Monday, January 17, 2022

In 1952, Stalin Planned to Divide Tatarstan into Three Oblasts But Didn’t Live to Do So

 Paul Goble

            Staunton, Nov. 29 – In the murky last year of his rule, a time when Stalin appeared locked in a fight with Lavrenty Beria over the role of nations in the USSR, the Soviet dictator made plans to divide up the Republic of Tatarstan into three oblasts and to create three new CPSU obkoms, the Kazan, the Chistopol, and the Bugulminsk.

            Stalin had gone so far as to appoint 24-year-old Fikret Tabeyev to head the Bugulminsk oblast committee, but the future republic party head and Soviet ambassador to Afghanistan held the job only a few days before Stalin died and his plans for the destruction of Tatarstan were reversed.

            But Tabeyev’s remarkable elevation to such a senior party job so early in his life not only inspired his own propensity to appoint young people to key positions means that those long ago events continue to have an impact in Tatarstan where only in the last few years has the Tabeyev cohort, including Mintimir Shaymiyev, begun to leave the scene.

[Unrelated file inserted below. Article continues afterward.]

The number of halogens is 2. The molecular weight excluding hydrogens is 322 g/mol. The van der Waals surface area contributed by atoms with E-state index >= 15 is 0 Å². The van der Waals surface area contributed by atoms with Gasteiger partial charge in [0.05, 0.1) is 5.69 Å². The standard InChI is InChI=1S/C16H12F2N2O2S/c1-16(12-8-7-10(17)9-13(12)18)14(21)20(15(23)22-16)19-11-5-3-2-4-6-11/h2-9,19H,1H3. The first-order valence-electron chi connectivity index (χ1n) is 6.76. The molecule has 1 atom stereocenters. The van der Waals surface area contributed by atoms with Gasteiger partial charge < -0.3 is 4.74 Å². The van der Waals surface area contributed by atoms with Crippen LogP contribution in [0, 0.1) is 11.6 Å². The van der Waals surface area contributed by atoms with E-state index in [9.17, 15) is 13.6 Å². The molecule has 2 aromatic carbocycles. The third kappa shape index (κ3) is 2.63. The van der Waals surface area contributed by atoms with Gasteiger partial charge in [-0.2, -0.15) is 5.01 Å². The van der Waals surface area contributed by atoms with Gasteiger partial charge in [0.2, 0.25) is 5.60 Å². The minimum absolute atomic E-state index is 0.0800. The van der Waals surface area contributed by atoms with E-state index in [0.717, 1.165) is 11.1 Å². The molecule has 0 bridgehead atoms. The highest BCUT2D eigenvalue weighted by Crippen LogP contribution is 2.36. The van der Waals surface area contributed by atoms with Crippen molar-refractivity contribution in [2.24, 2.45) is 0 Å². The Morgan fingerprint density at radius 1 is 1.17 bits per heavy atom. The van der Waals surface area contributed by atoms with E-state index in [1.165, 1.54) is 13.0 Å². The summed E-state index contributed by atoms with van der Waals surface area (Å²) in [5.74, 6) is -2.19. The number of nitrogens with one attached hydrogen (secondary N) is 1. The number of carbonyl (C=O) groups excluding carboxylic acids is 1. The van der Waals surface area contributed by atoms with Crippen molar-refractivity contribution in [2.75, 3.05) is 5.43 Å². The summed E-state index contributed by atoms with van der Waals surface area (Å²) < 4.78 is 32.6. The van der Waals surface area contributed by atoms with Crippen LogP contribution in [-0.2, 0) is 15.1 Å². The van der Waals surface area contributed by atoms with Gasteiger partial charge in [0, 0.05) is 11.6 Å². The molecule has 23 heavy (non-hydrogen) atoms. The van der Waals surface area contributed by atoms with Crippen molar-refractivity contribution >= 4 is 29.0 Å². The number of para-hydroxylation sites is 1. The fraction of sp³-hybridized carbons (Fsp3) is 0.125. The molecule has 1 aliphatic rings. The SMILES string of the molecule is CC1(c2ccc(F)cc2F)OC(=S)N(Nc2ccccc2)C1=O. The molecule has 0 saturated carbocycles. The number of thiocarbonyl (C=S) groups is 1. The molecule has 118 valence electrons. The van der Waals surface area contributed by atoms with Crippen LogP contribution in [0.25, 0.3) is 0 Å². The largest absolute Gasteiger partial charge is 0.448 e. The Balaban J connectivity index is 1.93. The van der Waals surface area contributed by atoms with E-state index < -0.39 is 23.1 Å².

That is just one of the many remarkable revelations found in a kind of article few are inclined to focus on now, despite their echoes in the present day: a 6200-word portrait of the career and character of Fikret Tabeyev by Kazan journalist Niyaz Akhmadullin (

            Anyone interested in Soviet politics in general and nationality issues in particular will want to read this article carefully. But among the many intriguing things Akhmadullin relates the following seem especially noteworthy:

·       Tabeyev got the top party job in Tatarstan despite his youth because his more prominent opponent was known to have changed his nationality from Bashkir to Tatar in hopes of advancing in Kazan.

·       He succeeded in convincing Leonid Brezhnev that Tatarstan’s production of oil would benefit rather than suffer if Moscow allowed Kazan to invest more in housing and infrastructure, something that made him popular in the republic even though he was not committed to advancing the Tatar language.

·       He dodged a bullet that could have proved fatal when he rejected a proposal by Politburo member Aleksandr Shelepin to become a party secretary in Moscow.

·       In 1979, Tabeyev was appointed Soviet ambassador to Afghanistan because the Afghan authorities had told Moscow that they didn’t want a Central Asian. Mikhail Suslov told Tabeyev that he was the perfect candidate in that he was both a Muslim and a member of the CPSU Central Committee.

·       On returning to Moscow in 1986, he was named a first deputy chairman of the Soviet council of ministers but he did not fit in with Mikhail Gorbachev’s reforms and soon retired.

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